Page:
Feral pigeons (Columba livia) can easily be overlooked as we go about our daily lives. Yet, these seemingly familiar birds have many secrets still to reveal. The fact that they have been successful is clear, yet the means behind their success is less understood. Descended from the rock dove which traditionally nested on cliffs, domesticated birds inevitably escaped and founded feral populations across the globe.
Scientists have long wondered why feral pigeon populations show such plumage diversity compared to other feral animals. Generally, feral animals revert to the wild or ancestral type (in this case a blue-bar colouration), yet towns and cities are full of pigeons of a wide variety of colours. The question is, what causes this variation? Is it that female pigeons are choosing particular coloured males or vice versa? Are particular coloured pigeons more or less vulnerable to predation?
Given that the ancestral rock dove populations were all of the same colouration, what is the process behind any differences in mate choice by either sex and are certain coloured pigeons more productive?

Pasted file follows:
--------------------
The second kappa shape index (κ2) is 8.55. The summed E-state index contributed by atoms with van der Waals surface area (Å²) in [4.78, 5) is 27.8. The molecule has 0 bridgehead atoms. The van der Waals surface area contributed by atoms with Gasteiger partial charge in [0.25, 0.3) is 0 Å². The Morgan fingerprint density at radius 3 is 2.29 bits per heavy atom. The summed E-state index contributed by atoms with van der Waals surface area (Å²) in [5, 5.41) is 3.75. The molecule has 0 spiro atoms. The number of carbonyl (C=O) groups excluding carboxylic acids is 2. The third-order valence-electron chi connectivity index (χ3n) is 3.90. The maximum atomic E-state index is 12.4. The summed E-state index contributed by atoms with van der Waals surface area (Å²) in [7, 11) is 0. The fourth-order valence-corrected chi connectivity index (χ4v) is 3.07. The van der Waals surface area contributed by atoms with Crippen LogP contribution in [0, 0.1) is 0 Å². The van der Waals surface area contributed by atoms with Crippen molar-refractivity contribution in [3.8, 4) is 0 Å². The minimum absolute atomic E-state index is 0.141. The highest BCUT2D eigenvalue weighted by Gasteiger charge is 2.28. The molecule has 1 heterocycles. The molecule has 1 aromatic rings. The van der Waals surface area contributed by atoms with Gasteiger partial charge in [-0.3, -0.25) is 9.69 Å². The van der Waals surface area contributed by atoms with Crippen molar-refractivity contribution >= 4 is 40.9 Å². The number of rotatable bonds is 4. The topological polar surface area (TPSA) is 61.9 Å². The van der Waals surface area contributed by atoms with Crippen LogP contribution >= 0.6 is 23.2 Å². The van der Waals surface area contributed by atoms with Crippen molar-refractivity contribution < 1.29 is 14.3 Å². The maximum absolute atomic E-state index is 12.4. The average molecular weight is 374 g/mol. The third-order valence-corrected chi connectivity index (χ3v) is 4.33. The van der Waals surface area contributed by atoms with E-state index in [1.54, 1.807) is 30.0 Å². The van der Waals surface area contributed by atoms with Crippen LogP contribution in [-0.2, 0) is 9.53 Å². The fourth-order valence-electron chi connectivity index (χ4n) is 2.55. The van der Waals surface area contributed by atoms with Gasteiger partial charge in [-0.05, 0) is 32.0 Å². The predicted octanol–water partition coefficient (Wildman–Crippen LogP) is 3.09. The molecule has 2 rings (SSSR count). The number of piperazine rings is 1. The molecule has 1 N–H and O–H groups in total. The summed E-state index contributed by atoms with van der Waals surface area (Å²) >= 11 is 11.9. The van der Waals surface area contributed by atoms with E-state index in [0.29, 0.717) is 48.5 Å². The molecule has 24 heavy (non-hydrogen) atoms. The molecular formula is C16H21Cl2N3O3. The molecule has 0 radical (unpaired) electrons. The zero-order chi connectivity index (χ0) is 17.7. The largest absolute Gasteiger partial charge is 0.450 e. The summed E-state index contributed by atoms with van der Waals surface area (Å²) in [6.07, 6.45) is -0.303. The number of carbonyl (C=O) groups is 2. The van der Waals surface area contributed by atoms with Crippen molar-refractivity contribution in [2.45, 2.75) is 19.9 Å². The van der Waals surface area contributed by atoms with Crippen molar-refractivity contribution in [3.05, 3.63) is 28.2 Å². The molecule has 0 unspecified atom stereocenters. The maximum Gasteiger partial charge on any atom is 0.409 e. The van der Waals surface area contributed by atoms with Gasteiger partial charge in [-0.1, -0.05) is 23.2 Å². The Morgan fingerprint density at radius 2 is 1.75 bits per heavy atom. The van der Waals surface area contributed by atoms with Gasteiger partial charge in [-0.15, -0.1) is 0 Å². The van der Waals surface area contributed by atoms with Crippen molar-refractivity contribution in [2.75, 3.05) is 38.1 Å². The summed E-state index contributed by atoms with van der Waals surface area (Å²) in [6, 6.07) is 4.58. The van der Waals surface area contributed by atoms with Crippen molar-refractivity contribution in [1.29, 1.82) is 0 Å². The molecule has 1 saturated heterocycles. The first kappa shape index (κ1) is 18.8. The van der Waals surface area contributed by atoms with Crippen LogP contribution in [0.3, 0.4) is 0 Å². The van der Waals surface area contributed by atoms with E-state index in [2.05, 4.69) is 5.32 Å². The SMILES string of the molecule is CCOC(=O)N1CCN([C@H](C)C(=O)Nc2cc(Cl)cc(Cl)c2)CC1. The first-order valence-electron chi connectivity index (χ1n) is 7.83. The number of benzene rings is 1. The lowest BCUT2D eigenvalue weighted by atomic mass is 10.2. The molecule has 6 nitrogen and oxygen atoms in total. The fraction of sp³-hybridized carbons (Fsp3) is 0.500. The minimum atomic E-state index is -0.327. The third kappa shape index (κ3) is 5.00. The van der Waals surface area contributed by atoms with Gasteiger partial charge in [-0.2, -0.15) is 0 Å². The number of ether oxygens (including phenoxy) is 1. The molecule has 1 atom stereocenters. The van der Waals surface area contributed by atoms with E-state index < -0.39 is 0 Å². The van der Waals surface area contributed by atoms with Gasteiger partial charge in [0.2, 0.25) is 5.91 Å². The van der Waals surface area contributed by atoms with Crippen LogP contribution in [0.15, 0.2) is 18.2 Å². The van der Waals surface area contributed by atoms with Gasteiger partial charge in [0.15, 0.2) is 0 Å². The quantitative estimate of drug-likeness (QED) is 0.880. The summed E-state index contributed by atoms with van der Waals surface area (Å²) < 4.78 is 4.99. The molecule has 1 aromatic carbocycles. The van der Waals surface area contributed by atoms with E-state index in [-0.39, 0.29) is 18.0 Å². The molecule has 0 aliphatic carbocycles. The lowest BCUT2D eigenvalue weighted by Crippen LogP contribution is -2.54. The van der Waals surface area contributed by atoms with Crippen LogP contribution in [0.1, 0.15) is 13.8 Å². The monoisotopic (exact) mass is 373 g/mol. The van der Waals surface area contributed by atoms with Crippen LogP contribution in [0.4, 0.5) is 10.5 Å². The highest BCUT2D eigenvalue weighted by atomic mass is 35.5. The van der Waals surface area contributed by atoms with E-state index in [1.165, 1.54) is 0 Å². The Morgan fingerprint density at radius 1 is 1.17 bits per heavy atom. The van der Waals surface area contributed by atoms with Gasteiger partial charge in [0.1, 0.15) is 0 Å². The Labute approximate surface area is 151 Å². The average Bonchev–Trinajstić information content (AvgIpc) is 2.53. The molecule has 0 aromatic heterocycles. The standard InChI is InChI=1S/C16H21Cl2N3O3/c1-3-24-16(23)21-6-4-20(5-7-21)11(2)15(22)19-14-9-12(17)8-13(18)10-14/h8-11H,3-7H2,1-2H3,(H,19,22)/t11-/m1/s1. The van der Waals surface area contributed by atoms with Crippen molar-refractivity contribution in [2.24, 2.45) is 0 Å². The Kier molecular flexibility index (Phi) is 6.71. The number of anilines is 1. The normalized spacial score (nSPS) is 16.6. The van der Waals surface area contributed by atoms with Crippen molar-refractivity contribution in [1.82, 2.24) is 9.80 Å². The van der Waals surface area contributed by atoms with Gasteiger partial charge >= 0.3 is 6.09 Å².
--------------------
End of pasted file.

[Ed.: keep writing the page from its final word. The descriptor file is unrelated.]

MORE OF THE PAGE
My name is Adam Rogers and I am investigating the trends currently found in feral pigeon plumages and hoping to uncover some fascinating findings.
With YOUR help, I hope to build up a nationwide picture of feral pigeons in the 21st century.
There are sure to be many new findings to be had which may not only tell us about feral pigeon ecology but also the ecology of other bird species.
I look forward to sharing with you the findings of prior research and my own future projects.